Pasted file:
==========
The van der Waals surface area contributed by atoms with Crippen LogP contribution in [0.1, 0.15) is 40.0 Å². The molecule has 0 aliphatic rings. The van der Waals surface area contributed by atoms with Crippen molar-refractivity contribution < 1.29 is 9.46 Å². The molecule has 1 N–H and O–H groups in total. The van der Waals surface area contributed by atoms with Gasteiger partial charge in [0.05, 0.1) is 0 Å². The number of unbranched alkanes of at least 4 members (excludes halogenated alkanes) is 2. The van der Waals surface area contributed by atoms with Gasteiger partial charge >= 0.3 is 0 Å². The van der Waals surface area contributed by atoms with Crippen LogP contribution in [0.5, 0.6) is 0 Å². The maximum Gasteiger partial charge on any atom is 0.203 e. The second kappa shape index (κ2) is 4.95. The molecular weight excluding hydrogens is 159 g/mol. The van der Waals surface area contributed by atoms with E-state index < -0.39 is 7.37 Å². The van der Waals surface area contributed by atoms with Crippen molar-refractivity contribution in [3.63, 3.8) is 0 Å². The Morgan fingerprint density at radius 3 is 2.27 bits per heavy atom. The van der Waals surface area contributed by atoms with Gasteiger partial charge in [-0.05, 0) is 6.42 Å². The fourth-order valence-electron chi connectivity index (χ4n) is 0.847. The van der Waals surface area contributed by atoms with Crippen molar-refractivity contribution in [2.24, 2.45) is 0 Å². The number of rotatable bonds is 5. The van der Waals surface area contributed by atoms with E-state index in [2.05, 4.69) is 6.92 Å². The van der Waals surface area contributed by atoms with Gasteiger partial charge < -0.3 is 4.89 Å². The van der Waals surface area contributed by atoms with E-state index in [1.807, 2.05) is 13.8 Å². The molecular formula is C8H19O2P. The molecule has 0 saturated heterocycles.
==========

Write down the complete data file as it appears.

The van der Waals surface area contributed by atoms with Crippen LogP contribution in [0.1, 0.15) is 40.0 Å². The molecule has 0 aliphatic rings. The van der Waals surface area contributed by atoms with Crippen molar-refractivity contribution < 1.29 is 9.46 Å². The molecule has 1 N–H and O–H groups in total. The van der Waals surface area contributed by atoms with Gasteiger partial charge in [0.05, 0.1) is 0 Å². The number of unbranched alkanes of at least 4 members (excludes halogenated alkanes) is 2. The van der Waals surface area contributed by atoms with Gasteiger partial charge >= 0.3 is 0 Å². The van der Waals surface area contributed by atoms with Crippen LogP contribution in [0.5, 0.6) is 0 Å². The maximum Gasteiger partial charge on any atom is 0.203 e. The second kappa shape index (κ2) is 4.95. The molecular weight excluding hydrogens is 159 g/mol. The van der Waals surface area contributed by atoms with E-state index < -0.39 is 7.37 Å². The van der Waals surface area contributed by atoms with Crippen molar-refractivity contribution in [3.63, 3.8) is 0 Å². The Morgan fingerprint density at radius 3 is 2.27 bits per heavy atom. The van der Waals surface area contributed by atoms with Gasteiger partial charge in [-0.05, 0) is 6.42 Å². The fourth-order valence-electron chi connectivity index (χ4n) is 0.847. The van der Waals surface area contributed by atoms with Crippen molar-refractivity contribution in [2.24, 2.45) is 0 Å². The number of rotatable bonds is 5. The van der Waals surface area contributed by atoms with E-state index in [2.05, 4.69) is 6.92 Å². The van der Waals surface area contributed by atoms with Gasteiger partial charge < -0.3 is 4.89 Å². The van der Waals surface area contributed by atoms with E-state index in [1.807, 2.05) is 13.8 Å². The molecular formula is C8H19O2P. The molecule has 0 saturated heterocycles.